Students may also be adversely affected by the university’s lack of transparency. There are conflicting accounts on the future of funds on Chartwells meal cards. Gates is certain that after April 30, “there’ll be no way to recover or retrieve [funds on meal cards].” When Chartwells is gone, Gates says “Whatever’s left on your card is gone.” Her advice to anyone with a meal card? “Spend. It. Up.” 

Gates has repeated this sentiment to students who come into the Lab Café with meal cards. She says she’s been urging them to empty out the shelves and fridges, offering boxes and carts to help move the food around in hopes of limiting funds lost by students as a result of the change.  

In RPIRG’s town hall on March 5, 2024 with university executives, John Smith claimed that Chartwells will turn meal card funds over to the university. Then, potentially, the university will be turning the funds “to another food provider on campus.” Smith assured students that “no pennies will be lost.”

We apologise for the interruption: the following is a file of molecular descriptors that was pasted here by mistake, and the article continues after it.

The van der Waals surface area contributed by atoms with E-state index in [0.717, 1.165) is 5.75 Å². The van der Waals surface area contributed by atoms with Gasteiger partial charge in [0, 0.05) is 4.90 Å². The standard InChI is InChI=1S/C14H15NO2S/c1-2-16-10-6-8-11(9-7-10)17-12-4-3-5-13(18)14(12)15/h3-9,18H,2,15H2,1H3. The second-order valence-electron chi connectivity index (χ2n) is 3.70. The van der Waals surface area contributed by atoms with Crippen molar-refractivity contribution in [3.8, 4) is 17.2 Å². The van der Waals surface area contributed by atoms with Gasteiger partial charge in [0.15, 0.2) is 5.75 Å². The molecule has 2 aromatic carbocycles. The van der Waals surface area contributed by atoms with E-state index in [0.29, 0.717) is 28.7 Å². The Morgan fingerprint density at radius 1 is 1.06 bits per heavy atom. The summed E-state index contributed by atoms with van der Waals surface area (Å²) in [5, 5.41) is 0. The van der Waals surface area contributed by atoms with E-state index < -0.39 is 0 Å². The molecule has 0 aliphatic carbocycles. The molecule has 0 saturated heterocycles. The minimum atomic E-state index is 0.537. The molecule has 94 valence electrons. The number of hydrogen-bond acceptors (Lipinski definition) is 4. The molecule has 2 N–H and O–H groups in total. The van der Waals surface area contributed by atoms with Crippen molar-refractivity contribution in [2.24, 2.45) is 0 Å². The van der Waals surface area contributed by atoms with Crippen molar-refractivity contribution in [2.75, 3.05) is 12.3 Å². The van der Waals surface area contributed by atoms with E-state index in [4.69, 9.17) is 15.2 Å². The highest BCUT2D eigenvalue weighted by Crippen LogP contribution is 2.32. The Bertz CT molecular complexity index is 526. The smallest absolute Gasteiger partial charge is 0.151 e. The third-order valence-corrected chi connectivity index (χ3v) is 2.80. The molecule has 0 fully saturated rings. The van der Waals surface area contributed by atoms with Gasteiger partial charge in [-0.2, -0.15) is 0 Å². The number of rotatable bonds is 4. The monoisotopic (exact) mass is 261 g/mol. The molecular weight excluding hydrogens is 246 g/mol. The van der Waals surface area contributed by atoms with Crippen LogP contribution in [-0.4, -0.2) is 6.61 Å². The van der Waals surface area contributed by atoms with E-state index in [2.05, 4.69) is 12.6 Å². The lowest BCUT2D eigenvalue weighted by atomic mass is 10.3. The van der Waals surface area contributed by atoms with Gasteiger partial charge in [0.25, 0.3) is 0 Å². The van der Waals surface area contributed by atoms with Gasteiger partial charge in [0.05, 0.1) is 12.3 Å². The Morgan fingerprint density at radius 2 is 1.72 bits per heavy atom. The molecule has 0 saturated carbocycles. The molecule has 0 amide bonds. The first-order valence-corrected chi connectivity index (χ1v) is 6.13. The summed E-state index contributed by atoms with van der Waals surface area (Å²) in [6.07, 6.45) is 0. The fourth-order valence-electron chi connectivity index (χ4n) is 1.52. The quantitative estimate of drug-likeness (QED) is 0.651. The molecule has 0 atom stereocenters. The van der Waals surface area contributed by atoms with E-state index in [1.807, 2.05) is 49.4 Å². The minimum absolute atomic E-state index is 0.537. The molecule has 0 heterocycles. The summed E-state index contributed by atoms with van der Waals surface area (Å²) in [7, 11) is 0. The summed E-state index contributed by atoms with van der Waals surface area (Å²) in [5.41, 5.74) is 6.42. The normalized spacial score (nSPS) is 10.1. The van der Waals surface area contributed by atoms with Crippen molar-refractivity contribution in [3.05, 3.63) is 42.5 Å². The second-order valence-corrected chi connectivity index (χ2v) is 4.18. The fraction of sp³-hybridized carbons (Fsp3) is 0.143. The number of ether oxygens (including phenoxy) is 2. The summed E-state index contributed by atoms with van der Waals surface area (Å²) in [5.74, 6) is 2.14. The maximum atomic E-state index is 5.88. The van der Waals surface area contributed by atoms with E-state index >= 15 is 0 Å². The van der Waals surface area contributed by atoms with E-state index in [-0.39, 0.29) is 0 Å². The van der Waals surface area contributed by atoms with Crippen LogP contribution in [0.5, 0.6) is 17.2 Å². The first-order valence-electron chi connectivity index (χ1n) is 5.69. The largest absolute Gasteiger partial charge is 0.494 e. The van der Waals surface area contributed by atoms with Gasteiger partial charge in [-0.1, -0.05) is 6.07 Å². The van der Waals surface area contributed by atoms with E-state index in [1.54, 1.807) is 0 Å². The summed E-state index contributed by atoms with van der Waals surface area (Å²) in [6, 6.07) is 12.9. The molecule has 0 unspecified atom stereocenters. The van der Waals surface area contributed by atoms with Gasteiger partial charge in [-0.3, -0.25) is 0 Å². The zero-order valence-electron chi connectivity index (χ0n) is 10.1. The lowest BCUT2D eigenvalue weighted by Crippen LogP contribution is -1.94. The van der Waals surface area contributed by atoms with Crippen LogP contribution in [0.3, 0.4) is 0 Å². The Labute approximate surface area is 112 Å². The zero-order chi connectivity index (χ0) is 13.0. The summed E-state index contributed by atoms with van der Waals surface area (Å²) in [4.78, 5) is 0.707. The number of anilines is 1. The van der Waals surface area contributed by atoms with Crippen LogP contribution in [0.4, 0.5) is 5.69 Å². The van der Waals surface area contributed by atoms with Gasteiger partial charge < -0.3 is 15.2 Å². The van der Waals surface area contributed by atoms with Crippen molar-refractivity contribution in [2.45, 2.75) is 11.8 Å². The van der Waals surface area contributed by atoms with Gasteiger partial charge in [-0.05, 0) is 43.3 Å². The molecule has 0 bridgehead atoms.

Despite this public assurance, the U of R has publicly posted signs stating that “anyone with funds on meal plans is encouraged to use them by April 30th.” 

In February 2019, the U of R made an announcement similar to the one it made earlier this year – that it would not be renewing its contract with Chartwells.  

Dorma explained on behalf of Paul Dederick that in 2019, when the U of R’s contract with Chartwells expired, “the University undertook a comprehensive review process to procure a new food services vendor.” After this review process, the U of R considered other vendors but planned to keep the model of food delivery on campus the same. As a result of this decision, the U of R chose to renew its partnership with Chartwells despite the corporation’s reputation among students, staff, and faculty.